Are you ready for the empowered consumer?

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Are you ready for the empowered consumer? How Internal Audit can help life sciences companies change with the times

Introduction Contents Introduction . . . . . . . . . . . . . . . . . . . . . . . . . . . . . . 1 Impact of a changing environment . . . . . . . . . . . . 2 Navigating the new landscape . . . . . . . . . . . . . . . . 4 The audits that matter . . . . . . . . . . . . . . . . . . . . . . 7 Conclusion . . . . . . . . . . . . . . . . . . . . . . . . . . . . . . . 11

The traditional business model of life sciences companies is under unprecedented stress. Demographics and technology are converging to drive a once-in-a-lifetime transformation: as more people than ever before are receiving care and chronic illnesses in an aging population threaten to reach pandemic proportions, consumers have access to devices and data that give them everincreasing control over their care. Across the board, there is an urgent focus on coordinated, lower-cost care with improved outcomes. Taming escalating costs is essential: in the US, health care costs are expected to reach 23% of GDP, up from 17% in 2012,1 while 13% of adults in the UK and 6% of adults in France face serious challenges in paying their medical bills.2 At the same time, countries around the world are expanding access to health care, and a growing middle class in the emerging markets is demanding more — and better — care. Given the volatility of the landscape and the velocity of innovation and information, it’s more important than ever for organizations to gain visibility into everything they do. At this inflection point for the industry, organizations that know their supply chain, understand the efficacy of their products and the health outcomes that result from their use, and know their partners and influencers will be best placed for success.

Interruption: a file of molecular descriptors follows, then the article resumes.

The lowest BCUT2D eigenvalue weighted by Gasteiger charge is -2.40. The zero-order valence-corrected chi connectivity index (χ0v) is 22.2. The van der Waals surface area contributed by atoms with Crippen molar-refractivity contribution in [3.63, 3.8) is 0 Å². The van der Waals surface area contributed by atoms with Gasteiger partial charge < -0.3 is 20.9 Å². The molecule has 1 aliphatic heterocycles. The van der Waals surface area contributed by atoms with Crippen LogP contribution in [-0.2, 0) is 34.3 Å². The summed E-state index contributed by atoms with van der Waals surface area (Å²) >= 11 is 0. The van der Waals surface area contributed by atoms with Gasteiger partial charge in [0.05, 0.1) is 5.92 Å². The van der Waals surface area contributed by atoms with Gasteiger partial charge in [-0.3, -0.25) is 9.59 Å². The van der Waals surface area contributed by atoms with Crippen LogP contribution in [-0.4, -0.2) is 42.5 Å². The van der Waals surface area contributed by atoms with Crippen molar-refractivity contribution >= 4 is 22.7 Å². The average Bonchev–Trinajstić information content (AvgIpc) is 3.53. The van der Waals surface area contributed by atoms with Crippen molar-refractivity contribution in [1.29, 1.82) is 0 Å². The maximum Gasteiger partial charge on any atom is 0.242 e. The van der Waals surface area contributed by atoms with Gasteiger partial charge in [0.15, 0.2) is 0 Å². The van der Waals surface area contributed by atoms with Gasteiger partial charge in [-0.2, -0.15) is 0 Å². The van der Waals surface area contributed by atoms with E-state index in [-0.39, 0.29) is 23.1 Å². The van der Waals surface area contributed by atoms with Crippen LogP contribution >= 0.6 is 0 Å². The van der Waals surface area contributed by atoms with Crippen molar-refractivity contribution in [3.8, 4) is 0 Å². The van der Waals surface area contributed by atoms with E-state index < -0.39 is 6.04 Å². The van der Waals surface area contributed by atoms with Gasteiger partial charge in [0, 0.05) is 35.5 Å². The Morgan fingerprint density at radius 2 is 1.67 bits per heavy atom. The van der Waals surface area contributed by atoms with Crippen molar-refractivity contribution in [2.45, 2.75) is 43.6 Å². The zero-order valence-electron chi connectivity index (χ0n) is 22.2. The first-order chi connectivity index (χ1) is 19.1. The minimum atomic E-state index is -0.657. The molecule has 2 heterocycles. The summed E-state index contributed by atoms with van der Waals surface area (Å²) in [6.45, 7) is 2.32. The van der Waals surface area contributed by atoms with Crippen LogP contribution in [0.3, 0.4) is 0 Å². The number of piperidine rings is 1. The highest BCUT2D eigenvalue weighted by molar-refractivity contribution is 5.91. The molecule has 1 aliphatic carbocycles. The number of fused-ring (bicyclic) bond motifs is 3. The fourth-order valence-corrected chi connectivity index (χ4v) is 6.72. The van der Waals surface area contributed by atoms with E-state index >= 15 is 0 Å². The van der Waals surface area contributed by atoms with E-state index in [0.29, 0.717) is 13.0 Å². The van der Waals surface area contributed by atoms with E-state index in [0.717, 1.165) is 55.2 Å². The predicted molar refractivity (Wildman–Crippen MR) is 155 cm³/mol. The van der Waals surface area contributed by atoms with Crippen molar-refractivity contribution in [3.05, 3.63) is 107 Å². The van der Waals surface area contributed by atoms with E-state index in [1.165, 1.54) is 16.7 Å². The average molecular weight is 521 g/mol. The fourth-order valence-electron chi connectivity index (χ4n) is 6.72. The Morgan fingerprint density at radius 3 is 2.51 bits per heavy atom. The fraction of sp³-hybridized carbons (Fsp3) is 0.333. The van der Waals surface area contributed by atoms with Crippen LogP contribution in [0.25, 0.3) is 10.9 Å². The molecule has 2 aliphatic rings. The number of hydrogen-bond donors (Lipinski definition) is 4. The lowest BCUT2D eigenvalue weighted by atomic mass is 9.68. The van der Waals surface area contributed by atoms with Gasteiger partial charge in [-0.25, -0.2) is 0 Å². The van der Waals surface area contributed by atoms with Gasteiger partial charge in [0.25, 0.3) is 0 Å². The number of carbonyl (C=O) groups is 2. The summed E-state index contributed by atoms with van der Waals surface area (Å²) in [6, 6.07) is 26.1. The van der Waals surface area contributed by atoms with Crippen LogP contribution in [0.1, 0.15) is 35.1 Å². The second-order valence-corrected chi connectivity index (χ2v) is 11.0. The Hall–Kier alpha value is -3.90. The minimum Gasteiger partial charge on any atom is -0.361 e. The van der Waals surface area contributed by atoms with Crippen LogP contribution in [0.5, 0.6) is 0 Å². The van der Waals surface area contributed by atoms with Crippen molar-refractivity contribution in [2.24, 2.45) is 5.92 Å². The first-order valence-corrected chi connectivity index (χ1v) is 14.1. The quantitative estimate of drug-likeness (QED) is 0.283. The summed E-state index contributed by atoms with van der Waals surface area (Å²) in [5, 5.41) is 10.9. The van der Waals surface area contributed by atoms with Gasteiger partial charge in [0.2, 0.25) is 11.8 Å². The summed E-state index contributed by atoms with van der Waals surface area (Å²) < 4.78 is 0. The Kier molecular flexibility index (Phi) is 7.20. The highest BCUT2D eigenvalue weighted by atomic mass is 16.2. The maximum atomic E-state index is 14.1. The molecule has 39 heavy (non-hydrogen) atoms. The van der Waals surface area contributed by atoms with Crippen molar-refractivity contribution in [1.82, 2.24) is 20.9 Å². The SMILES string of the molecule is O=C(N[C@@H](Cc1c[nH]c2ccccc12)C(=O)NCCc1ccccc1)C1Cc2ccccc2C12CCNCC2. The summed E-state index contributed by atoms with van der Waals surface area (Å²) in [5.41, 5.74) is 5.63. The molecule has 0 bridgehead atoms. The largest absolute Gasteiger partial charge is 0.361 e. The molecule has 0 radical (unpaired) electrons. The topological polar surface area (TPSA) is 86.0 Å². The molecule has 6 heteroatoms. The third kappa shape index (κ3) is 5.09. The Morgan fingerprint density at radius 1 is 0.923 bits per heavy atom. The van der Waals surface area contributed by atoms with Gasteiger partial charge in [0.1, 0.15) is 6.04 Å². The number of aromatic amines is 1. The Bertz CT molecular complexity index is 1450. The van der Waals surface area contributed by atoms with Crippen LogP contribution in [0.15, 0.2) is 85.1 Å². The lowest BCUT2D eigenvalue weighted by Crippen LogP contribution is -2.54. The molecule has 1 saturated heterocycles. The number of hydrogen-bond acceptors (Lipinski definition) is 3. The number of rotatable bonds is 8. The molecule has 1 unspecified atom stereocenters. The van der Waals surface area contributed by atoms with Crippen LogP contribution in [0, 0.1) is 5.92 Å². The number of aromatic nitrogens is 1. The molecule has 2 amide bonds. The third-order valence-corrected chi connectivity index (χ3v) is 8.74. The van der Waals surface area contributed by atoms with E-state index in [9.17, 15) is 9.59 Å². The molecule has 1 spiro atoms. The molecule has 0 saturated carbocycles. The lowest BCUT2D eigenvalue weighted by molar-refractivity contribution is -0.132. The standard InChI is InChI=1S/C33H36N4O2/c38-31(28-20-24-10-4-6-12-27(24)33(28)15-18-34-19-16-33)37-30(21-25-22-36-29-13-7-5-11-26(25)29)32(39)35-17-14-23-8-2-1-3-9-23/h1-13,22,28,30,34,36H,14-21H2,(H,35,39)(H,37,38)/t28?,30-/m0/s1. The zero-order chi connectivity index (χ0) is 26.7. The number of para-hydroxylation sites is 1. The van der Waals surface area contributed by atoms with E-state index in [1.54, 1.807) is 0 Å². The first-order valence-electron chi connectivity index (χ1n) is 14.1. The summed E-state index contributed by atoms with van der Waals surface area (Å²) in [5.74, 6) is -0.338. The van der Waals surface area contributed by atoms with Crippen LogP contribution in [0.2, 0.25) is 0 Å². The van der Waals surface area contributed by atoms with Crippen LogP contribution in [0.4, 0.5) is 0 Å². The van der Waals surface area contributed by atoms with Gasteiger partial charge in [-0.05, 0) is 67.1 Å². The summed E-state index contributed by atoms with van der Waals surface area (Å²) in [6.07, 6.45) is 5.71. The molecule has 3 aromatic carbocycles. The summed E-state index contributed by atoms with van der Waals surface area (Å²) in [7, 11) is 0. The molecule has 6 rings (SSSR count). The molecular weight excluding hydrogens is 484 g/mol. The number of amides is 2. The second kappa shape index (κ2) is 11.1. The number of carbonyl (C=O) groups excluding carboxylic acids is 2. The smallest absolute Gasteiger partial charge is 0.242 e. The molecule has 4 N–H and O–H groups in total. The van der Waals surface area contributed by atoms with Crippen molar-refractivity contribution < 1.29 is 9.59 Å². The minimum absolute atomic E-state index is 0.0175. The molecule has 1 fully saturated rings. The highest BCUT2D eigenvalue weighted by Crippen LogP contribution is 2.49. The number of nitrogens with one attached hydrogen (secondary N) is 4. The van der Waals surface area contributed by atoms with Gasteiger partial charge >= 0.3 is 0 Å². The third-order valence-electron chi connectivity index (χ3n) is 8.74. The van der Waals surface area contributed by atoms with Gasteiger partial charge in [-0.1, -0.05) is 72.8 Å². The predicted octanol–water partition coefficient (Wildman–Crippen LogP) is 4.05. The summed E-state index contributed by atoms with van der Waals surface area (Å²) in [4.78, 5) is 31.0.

Leading organizations know that the Internal Audit function can leverage its core competencies and its view across the enterprise to help identify and assess the risks that matter. To help further the discussion, we asked our life sciences sector professionals to draw on their knowledge and experience and develop a list of audits to consider.

Internal Audit (IA) will play an essential role in helping companies gain the visibility they need to succeed. With its ability to look across the enterprise, IA can help spot emerging issues, help sharpen the organization’s focus on compliance, drive efficiencies and add value to the business — all while continuing to provide the baseline assurance the organization requires. In particular, IA can serve the organization by developing audits that focus on the risks that matter.

1 “NHE Fact Sheet,” Centers for Medicare & Medicaid Services website, September 2014. 2 “Health Affairs Web First,” The Common Wealth Survey 2013, November 2013.

How Internal Audit can help life sciences companies change with the times |


Impact of a changing environment More than 20,000 smartphone apps are already available, with more on the way.

Seizing the opportunity presented by the evolution of patientcentric technology, nontraditional competitors with new business models have entered the fray including telecommunications companies working to empower patients in managing their own care, IT companies bringing the power of analytics to help improve patient outcomes, and large retail chains offering health care options to customers. Through social media and “mHealth” — smart mobile applications and devices, including wearable devices — patient self-management is moving closer to a daily reality. These apps and devices allow for remote monitoring and rapid access to clinicians when questions arise. A recent telehealth trial in the UK showed the promise of new technology: it reported a 15% reduction in doctor’s office visits, a 20% reduction in emergency admissions, a 14% reduction in the need for planned admissions and a striking 45% reduction in mortality rates.3 More than 20,000 smartphone apps a